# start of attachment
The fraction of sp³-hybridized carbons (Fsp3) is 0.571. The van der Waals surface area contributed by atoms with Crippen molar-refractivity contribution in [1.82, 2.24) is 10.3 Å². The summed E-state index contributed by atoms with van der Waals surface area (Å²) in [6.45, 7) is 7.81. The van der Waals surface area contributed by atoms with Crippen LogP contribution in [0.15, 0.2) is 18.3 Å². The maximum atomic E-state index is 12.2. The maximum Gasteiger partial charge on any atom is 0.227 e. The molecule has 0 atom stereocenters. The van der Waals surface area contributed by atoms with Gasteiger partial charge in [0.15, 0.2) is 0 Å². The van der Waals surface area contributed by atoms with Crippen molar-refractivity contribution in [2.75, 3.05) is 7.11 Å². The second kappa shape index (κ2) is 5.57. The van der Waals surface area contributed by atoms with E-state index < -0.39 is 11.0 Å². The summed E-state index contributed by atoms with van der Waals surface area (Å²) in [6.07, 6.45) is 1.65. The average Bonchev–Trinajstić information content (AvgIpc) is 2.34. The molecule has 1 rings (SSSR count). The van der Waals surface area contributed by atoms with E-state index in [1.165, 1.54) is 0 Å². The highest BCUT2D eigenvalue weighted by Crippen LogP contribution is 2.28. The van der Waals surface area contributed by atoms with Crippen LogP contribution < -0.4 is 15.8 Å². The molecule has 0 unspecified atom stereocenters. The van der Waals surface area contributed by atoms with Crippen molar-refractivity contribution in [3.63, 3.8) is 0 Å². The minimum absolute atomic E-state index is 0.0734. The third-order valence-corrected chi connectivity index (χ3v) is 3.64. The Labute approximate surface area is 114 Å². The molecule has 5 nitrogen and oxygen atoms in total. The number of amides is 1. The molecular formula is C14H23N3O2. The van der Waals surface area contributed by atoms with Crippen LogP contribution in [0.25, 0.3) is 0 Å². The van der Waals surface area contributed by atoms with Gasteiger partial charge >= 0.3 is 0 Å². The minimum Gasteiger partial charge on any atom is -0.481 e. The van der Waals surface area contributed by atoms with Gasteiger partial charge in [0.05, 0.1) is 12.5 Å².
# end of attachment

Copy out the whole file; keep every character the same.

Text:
The fraction of sp³-hybridized carbons (Fsp3) is 0.571. The van der Waals surface area contributed by atoms with Crippen molar-refractivity contribution in [1.82, 2.24) is 10.3 Å². The summed E-state index contributed by atoms with van der Waals surface area (Å²) in [6.45, 7) is 7.81. The van der Waals surface area contributed by atoms with Crippen LogP contribution in [0.15, 0.2) is 18.3 Å². The maximum atomic E-state index is 12.2. The maximum Gasteiger partial charge on any atom is 0.227 e. The molecule has 0 atom stereocenters. The van der Waals surface area contributed by atoms with Gasteiger partial charge in [0.15, 0.2) is 0 Å². The van der Waals surface area contributed by atoms with Crippen molar-refractivity contribution in [2.75, 3.05) is 7.11 Å². The second kappa shape index (κ2) is 5.57. The van der Waals surface area contributed by atoms with E-state index < -0.39 is 11.0 Å². The summed E-state index contributed by atoms with van der Waals surface area (Å²) in [6.07, 6.45) is 1.65. The average Bonchev–Trinajstić information content (AvgIpc) is 2.34. The molecule has 1 rings (SSSR count). The van der Waals surface area contributed by atoms with E-state index in [1.165, 1.54) is 0 Å². The highest BCUT2D eigenvalue weighted by Crippen LogP contribution is 2.28. The van der Waals surface area contributed by atoms with Crippen LogP contribution < -0.4 is 15.8 Å². The molecule has 0 unspecified atom stereocenters. The van der Waals surface area contributed by atoms with Crippen molar-refractivity contribution in [3.63, 3.8) is 0 Å². The minimum absolute atomic E-state index is 0.0734. The third-order valence-corrected chi connectivity index (χ3v) is 3.64. The Labute approximate surface area is 114 Å². The molecule has 5 nitrogen and oxygen atoms in total. The number of amides is 1. The molecular formula is C14H23N3O2. The van der Waals surface area contributed by atoms with Crippen LogP contribution in [0.25, 0.3) is 0 Å². The van der Waals surface area contributed by atoms with Gasteiger partial charge >= 0.3 is 0 Å². The minimum Gasteiger partial charge on any atom is -0.481 e. The van der Waals surface area contributed by atoms with Gasteiger partial charge in [0.05, 0.1) is 12.5 Å².